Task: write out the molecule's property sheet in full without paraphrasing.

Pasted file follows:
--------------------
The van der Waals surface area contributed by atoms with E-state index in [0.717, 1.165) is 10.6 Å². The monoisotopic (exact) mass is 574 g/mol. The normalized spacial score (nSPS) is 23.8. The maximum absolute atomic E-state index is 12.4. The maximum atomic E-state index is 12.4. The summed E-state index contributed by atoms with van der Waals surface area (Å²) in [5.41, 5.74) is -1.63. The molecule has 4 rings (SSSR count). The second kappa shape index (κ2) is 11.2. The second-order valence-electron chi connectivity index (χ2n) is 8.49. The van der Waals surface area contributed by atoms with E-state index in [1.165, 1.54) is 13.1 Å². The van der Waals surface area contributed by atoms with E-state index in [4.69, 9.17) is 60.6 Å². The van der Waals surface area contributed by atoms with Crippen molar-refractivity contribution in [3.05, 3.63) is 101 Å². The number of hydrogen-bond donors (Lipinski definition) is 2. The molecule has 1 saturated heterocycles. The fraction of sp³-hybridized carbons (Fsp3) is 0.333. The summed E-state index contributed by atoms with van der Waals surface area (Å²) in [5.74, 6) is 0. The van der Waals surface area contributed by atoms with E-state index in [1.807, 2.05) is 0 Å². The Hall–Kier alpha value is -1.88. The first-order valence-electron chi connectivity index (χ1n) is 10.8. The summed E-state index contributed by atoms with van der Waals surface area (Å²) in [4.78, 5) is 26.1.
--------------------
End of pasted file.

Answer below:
The van der Waals surface area contributed by atoms with E-state index in [0.717, 1.165) is 10.6 Å². The monoisotopic (exact) mass is 574 g/mol. The normalized spacial score (nSPS) is 23.8. The maximum absolute atomic E-state index is 12.4. The maximum atomic E-state index is 12.4. The summed E-state index contributed by atoms with van der Waals surface area (Å²) in [5.41, 5.74) is -1.63. The molecule has 4 rings (SSSR count). The second kappa shape index (κ2) is 11.2. The second-order valence-electron chi connectivity index (χ2n) is 8.49. The van der Waals surface area contributed by atoms with E-state index in [1.165, 1.54) is 13.1 Å². The van der Waals surface area contributed by atoms with E-state index in [4.69, 9.17) is 60.6 Å². The van der Waals surface area contributed by atoms with Crippen molar-refractivity contribution in [3.05, 3.63) is 101 Å². The number of hydrogen-bond donors (Lipinski definition) is 2. The molecule has 1 saturated heterocycles. The fraction of sp³-hybridized carbons (Fsp3) is 0.333. The summed E-state index contributed by atoms with van der Waals surface area (Å²) in [5.74, 6) is 0. The van der Waals surface area contributed by atoms with E-state index in [1.807, 2.05) is 0 Å². The Hall–Kier alpha value is -1.88. The first-order valence-electron chi connectivity index (χ1n) is 10.8. The summed E-state index contributed by atoms with van der Waals surface area (Å²) in [4.78, 5) is 26.1.